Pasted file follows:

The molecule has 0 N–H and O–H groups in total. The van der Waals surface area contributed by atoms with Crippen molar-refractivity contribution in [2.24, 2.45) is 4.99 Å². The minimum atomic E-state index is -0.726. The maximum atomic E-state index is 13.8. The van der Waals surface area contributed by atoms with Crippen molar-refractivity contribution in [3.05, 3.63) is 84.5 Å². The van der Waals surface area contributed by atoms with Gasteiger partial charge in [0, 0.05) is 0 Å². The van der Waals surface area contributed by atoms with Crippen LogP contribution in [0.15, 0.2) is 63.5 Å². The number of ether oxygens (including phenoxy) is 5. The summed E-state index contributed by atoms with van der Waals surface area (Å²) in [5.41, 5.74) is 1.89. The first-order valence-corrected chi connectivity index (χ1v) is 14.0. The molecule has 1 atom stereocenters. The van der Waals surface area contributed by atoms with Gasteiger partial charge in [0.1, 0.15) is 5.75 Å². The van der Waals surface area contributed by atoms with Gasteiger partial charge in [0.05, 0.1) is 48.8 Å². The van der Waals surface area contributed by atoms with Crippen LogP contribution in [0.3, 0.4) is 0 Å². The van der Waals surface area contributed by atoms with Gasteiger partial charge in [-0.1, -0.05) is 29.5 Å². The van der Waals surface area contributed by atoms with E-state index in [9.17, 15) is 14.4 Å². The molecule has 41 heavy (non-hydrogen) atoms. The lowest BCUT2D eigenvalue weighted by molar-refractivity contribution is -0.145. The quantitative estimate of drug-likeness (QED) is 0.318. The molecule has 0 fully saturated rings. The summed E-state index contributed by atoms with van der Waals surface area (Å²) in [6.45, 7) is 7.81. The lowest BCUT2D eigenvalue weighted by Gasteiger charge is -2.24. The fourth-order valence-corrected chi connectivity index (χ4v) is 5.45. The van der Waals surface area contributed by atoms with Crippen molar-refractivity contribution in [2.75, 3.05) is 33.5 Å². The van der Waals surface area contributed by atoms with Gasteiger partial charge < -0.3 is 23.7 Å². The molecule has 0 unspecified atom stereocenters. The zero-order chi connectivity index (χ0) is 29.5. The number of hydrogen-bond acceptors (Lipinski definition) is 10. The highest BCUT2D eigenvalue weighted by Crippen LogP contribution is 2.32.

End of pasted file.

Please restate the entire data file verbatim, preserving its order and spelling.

The molecule has 0 N–H and O–H groups in total. The van der Waals surface area contributed by atoms with Crippen molar-refractivity contribution in [2.24, 2.45) is 4.99 Å². The minimum atomic E-state index is -0.726. The maximum atomic E-state index is 13.8. The van der Waals surface area contributed by atoms with Crippen molar-refractivity contribution in [3.05, 3.63) is 84.5 Å². The van der Waals surface area contributed by atoms with Gasteiger partial charge in [0, 0.05) is 0 Å². The van der Waals surface area contributed by atoms with Crippen LogP contribution in [0.15, 0.2) is 63.5 Å². The number of ether oxygens (including phenoxy) is 5. The summed E-state index contributed by atoms with van der Waals surface area (Å²) in [5.41, 5.74) is 1.89. The first-order valence-corrected chi connectivity index (χ1v) is 14.0. The molecule has 1 atom stereocenters. The van der Waals surface area contributed by atoms with Gasteiger partial charge in [0.1, 0.15) is 5.75 Å². The van der Waals surface area contributed by atoms with Gasteiger partial charge in [0.05, 0.1) is 48.8 Å². The van der Waals surface area contributed by atoms with Crippen LogP contribution in [0.3, 0.4) is 0 Å². The van der Waals surface area contributed by atoms with Gasteiger partial charge in [-0.1, -0.05) is 29.5 Å². The van der Waals surface area contributed by atoms with E-state index in [9.17, 15) is 14.4 Å². The molecule has 41 heavy (non-hydrogen) atoms. The lowest BCUT2D eigenvalue weighted by molar-refractivity contribution is -0.145. The quantitative estimate of drug-likeness (QED) is 0.318. The molecule has 0 fully saturated rings. The summed E-state index contributed by atoms with van der Waals surface area (Å²) in [6.45, 7) is 7.81. The lowest BCUT2D eigenvalue weighted by Gasteiger charge is -2.24. The fourth-order valence-corrected chi connectivity index (χ4v) is 5.45. The van der Waals surface area contributed by atoms with Crippen molar-refractivity contribution in [2.75, 3.05) is 33.5 Å². The van der Waals surface area contributed by atoms with Gasteiger partial charge < -0.3 is 23.7 Å². The molecule has 0 unspecified atom stereocenters. The zero-order chi connectivity index (χ0) is 29.5. The number of hydrogen-bond acceptors (Lipinski definition) is 10. The highest BCUT2D eigenvalue weighted by Crippen LogP contribution is 2.32.